It's been an eventful first few days this season on the water in Tonga. I'll write more when the charter aboard Jocara is finished, but for now, here's a preview image of the first humpback whale singer we've successfully tracked and recorded this season:

humpback whale singer

Tracking humpback whale singers isn't easy. As I explained to my fellow adventurers, in most instances you need to "out-stubborn" the whale.

Sound travels about 4.5x as rapidly in the water as it does on land, and it spreads in all directions, so it's difficult to pinpoint a specific singer's location, even when you know it's close.

Add to that complications such as limited visibility underwater, the possibility that the whale might be too deep to see, varying ambient light conditions, the effect of thermoclines, etc., and you can probably imagine why spotting singers isn't the simplest of tasks.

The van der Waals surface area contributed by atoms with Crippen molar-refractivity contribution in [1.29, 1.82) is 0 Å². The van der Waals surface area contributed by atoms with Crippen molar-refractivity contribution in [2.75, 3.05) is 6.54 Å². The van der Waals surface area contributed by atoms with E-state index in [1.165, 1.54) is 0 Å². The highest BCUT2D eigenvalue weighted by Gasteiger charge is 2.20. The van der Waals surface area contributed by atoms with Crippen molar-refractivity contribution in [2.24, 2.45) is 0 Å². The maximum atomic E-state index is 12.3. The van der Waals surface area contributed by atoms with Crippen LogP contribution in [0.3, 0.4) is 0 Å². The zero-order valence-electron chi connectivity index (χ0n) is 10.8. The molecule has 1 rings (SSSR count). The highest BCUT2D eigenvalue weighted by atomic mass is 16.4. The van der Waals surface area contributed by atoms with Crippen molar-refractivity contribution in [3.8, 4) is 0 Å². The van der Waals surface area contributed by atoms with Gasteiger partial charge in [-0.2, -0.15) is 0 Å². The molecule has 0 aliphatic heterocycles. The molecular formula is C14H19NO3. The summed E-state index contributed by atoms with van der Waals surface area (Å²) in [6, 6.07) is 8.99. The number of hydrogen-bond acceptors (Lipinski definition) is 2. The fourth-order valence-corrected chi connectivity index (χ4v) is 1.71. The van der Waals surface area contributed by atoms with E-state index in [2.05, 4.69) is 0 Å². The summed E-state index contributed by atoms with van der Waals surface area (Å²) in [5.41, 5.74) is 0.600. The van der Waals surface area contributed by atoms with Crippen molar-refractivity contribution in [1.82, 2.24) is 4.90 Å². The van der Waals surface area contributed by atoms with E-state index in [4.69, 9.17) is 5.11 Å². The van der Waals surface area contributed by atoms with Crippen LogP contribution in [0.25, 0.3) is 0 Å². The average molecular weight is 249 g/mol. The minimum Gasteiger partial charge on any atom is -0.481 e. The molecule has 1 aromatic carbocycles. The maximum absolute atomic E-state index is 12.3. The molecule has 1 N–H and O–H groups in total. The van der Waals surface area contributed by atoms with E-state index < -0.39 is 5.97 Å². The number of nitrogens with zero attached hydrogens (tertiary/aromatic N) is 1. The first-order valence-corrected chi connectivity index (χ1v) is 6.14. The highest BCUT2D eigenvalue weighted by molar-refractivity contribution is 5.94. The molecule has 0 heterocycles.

In any case, it took perhaps two hours, give or take, plus a lot of swimming to track this one down.

Of note, it is by far the smallest singer I've ever come across. In fact, the fluke was so small that I initially thought it might be a baby whale. I'd estimate the body length to be between nine and 10 metres.

The whale's song wasn't particularly strong. Even when I was directly above it, with the whale between 15 to 20 metres below, the whale's song didn't reverberate in my body like a full-grown whale's song would normally do.

We recorded over 40 minutes of audio using John's high-tech hydrophone array, so we have the whale on 4 channels at 24-bit, 96kHz.

We're heading out on the water again soon. More later.